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Publication numberUS6483068 B2
Publication typeGrant
Application numberUS 09/767,260
Publication dateNov 19, 2002
Filing dateJan 23, 2001
Priority dateAug 16, 2000
Fee statusLapsed
Also published asUS20020030046
Publication number09767260, 767260, US 6483068 B2, US 6483068B2, US-B2-6483068, US6483068 B2, US6483068B2
InventorsSe-Jin Jang
Original AssigneeHyundai Electronics Industries Co., Ltd.
Export CitationBiBTeX, EndNote, RefMan
External Links: USPTO, USPTO Assignment, Espacenet
Apparatus for hard baking photoresist pattern
US 6483068 B2
Abstract
A hard baking apparatus which is capable of evenly heating a semiconductor substrate when a photoresist pattern of the semiconductor substrate is hard baked. The apparatus for hard baking a photoresist pattern including: a chamber; a chuck installed at a lower portion in the chamber on which a semiconductor substrate is mounted; a heating unit installed at an upper portion in the chamber; and a unit installed at a lower portion of the heating unit for evenly distributing light.
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Claims(4)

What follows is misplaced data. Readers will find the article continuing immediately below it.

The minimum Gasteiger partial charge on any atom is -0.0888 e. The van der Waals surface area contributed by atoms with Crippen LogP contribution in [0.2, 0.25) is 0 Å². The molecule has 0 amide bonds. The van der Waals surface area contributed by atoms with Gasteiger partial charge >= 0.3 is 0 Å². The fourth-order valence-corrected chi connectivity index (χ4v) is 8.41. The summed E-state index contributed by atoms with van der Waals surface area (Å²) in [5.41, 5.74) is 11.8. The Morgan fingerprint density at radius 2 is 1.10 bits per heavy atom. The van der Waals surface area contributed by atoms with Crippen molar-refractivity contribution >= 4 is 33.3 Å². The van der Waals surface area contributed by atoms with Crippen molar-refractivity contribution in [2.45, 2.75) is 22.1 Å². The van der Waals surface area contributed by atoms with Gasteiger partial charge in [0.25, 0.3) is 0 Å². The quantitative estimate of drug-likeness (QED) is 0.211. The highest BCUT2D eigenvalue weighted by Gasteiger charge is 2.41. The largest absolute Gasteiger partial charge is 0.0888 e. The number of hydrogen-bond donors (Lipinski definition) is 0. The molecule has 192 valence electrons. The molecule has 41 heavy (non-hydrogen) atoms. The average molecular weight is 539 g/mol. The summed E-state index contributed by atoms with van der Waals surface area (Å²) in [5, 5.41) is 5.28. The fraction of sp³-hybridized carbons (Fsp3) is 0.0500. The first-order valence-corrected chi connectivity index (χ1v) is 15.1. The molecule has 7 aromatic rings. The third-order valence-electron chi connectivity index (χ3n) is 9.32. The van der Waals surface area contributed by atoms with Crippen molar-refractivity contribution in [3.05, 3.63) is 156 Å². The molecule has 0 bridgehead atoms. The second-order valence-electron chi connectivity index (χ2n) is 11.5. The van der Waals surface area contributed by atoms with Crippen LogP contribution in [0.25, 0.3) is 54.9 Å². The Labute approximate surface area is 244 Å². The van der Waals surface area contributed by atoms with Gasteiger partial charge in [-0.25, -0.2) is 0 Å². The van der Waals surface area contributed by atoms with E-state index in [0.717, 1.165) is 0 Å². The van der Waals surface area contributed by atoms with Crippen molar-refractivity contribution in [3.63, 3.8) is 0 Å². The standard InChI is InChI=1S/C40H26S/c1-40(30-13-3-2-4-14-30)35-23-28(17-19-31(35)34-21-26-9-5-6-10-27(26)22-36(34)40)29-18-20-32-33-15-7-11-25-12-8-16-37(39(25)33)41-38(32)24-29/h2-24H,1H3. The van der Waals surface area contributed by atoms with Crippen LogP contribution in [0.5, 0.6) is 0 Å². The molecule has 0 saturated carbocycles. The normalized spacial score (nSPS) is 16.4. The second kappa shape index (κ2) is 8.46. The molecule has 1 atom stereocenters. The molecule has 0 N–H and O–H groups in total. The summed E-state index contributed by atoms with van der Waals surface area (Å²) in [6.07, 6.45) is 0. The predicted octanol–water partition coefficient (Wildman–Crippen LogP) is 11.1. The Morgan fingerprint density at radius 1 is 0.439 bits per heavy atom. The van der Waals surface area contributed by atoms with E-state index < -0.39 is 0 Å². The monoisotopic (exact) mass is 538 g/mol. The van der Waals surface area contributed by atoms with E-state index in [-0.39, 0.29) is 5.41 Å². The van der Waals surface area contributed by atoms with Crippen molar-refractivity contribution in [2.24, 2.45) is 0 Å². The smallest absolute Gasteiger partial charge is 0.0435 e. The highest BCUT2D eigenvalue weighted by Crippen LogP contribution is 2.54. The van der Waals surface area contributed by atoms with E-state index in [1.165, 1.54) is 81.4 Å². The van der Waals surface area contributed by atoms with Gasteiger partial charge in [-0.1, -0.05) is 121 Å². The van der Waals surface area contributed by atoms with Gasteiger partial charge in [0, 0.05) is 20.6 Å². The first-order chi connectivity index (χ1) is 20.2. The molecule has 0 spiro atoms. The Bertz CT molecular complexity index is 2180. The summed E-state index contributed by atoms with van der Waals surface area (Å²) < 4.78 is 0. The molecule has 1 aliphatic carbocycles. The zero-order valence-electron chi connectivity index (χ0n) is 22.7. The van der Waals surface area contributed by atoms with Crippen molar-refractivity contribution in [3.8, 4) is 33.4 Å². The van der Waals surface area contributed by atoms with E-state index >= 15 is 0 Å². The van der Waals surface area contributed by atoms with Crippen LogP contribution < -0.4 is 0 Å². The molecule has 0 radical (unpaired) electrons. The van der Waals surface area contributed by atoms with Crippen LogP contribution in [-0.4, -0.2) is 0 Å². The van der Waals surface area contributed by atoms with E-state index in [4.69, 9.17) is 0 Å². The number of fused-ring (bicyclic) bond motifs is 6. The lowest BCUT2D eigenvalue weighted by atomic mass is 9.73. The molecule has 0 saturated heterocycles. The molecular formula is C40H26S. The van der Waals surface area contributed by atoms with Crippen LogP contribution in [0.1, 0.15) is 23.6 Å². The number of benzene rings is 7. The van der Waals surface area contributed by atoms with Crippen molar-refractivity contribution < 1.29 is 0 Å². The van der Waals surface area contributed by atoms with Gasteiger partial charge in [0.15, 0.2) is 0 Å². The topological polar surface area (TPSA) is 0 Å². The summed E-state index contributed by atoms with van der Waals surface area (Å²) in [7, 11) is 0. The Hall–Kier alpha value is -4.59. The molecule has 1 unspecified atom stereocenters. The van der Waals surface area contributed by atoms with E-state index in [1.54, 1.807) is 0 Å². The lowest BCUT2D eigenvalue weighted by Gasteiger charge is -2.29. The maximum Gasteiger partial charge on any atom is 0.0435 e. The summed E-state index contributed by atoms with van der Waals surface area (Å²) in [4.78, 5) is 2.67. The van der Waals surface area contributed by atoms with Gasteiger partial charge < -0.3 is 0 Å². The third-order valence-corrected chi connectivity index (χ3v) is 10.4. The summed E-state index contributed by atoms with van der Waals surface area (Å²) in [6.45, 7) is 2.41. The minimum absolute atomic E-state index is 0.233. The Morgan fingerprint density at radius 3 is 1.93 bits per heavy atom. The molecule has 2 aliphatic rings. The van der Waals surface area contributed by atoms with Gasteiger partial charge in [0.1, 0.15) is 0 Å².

What is claimed is:
1. An apparatus for hard baking a photoresist pattern comprising:
a chamber;
a chuck installed at a lower portion in the chamber on which a semiconductor substrate is mounted;
a heating unit installed at an upper portion in the chamber;
a lens unit installed at a lower portion of the heating unit for evenly distributing light and uniformly heating the semiconductor substrate; and
a cooling water pipeline installed at a surface of the chuck.
2. The apparatus according to claim 1, wherein the heating unit refers to an infrared-ray lamp.
3. The apparatus according to claim 1, wherein the unit for evenly distributing light refers to a fly-eye lens.
4. The apparatus according to claim 3, wherein a temperature sensing unit is additionally installed in the unit for evenly distributing light.
Description

This application claims the benefit of Korean Application No. 47186/2000 filed Aug. 16, 2000, which is hereby incorporated by reference.

BACKGROUND OF THE INVENTION

1. Field of the Invention

The present invention relates to a method for fabricating a semiconductor device and more particularly to an apparatus for hard baking a photoresist pattern employed as an etching mask in an etching process.

2. Description of the Background Art